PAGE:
Just days after The Dark Report and Dark Daily alerted the laboratory industry to systemic problems with “home brew” mass spectrometry Vitamin D testing at Quest Diagnostics Incorporated (NYSE:DGX) during a period starting in early 2007 and lasting into mid-2008, the New York Times has confirmed the essential details of this extraordinary story.

In the Thursday, January 8, 2009, edition of the New York Times, reporter Andrew Pollack wrote a story titled “Lab Acknowledges Problem with Vitamin D Test.” In balanced coverage, Pollack provided information about Quest Diagnostics’ acknowledgement that it had reported inaccurate results for what appears to be about a year and a half. He also quoted physicians on the various clinical issues associated with Vitamin D testing, Vitamin D therapy, and the role Vitamin D plays in various diseases.

The exact magnitude of the problem remains unknown, because Quest Diagnostics has neither disclosed the number of physicians who received letters about erroneous Vitamin D results reported on their patients, nor the number of patients for whom inaccurate Vitamin 25(OH) D test results were reported by Quest Diagnostics during the 2007-2008 time period.

However, competing laboratories in the New York metropolitan area have told The Dark Report and Dark Daily that thousands of physicians in this region received Vitamin D recall/retest letters from Quest Diagnostics. Most of these letters were sent in October 2008. Each physician may have had as few as a handful of patients to retest, or as many as several hundred. Thus, just in the New York region, it would not be unreasonable to estimate that tens of thousands of patients are involved in this Vitamin D retest program.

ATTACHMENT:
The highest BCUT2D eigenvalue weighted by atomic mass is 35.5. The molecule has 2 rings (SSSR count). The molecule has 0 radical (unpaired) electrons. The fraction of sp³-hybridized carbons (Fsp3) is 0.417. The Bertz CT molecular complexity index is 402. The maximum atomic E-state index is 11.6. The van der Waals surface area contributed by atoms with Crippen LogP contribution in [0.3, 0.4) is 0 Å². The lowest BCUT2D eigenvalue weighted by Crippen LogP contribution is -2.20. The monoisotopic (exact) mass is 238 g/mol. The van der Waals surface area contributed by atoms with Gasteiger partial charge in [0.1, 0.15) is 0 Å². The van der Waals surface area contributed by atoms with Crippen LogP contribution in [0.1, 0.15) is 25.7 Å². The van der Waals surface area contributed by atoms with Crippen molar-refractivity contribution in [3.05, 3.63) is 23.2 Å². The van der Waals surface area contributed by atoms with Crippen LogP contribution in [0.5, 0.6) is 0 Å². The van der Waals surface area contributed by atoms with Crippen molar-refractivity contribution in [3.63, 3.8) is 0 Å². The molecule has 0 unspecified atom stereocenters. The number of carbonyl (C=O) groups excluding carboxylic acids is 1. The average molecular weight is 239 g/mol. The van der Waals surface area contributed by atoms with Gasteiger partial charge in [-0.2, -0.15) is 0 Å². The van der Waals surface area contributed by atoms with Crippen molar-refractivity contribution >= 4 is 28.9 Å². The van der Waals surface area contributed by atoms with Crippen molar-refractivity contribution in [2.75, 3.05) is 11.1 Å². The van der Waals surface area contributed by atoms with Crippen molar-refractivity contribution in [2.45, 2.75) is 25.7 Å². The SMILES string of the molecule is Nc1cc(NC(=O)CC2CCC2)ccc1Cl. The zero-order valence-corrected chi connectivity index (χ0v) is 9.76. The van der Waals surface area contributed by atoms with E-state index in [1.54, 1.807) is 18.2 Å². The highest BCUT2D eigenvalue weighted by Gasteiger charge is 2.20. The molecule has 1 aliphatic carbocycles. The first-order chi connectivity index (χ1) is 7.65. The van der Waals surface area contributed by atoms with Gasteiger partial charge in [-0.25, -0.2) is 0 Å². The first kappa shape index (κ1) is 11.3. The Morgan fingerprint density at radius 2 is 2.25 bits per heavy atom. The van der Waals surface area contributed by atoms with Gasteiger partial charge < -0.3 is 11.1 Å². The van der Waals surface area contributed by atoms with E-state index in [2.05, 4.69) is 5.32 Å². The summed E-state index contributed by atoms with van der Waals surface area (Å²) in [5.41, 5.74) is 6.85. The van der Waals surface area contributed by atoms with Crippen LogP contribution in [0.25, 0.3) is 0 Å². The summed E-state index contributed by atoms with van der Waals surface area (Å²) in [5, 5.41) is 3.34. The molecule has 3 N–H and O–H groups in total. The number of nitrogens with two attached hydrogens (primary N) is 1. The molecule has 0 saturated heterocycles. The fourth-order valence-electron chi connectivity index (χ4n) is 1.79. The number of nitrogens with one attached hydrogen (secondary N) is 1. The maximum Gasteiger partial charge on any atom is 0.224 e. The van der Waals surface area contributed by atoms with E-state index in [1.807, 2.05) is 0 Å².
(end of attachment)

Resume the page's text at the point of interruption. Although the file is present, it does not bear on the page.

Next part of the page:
One clue to the total number of inaccurate results was provided in The New York Times story, which wrote that “Dr. Salameh [Wael A. Salameh, M.D., Medical Director, Endocrinology at Quest Nichols Institute in San Juan Capistrano, California] said the inaccurate results represented fewer than 10% of all the vitamin D tests done by the Quest from early 2007 to mid 2008. And even many of the possibly inaccurate results were probably accurate, he said, because Quest sent letters even if there was only a remote chance that the test was erroneous.”

Take Salameh’s statement that “fewer than 10% of all the Vitamin D tests” were inaccurate, and assume a 9% rate of inaccurate tests. Next, combine that with a rough estimate that Quest Diagnostics performed between 5 million and 7 million Vitamin D results during 2007-2008, and one comes up a possible range of between 450,000 to 630,000 inaccurate Vitamin D test results.

That’s a lot of patients-and a lot of doctors! Assume 10 patients per doctor, and that means Quest Diagnostics may have reported inaccurate Vitamin D results to between 45,000 and 63,000 doctors! If the real numbers approach these estimates of affected patients and referring physicians, then this is a laboratory failure without precedent.

How could something this troubling happen at the nation’s largest laboratory company? According to the New York Times, Salameh stated that “some materials used to calibrate test results were faulty.” Salameh also admitted that “four of Quest’s seven testing laboratories around the country did not follow proper procedures for some period of time.”

The January 12 issue of The Dark Report will have additional intelligence briefings on this unfolding story. Dark Daily readers interested in becoming a subscribing member to The Dark Report can act immediately with this link (or copy this URL and paste in your browser: http://www.darkreport.com/dark/subscribe.htm).

The current issue of The Dark Report (dated December 22, 2008) was the first public news reporting on Quest Diagnostics’ problems with Vitamin D testing. This issue has been distributed to existing subscribing members. Dark Daily readers can see the individual intelligence briefings by using this link (or pasting this URL in your browser: http://www.darkreport.com/dark/past.htm) For more information on Charter Memberships go here.

Dark Daily asks that anyone with knowledge of this remarkable story about inaccurate Vitamin D results and willing to share insights can contact editor Robert L. Michel in complete confidence at rmichel@darkreport.com or by dialing 512-264-7103.

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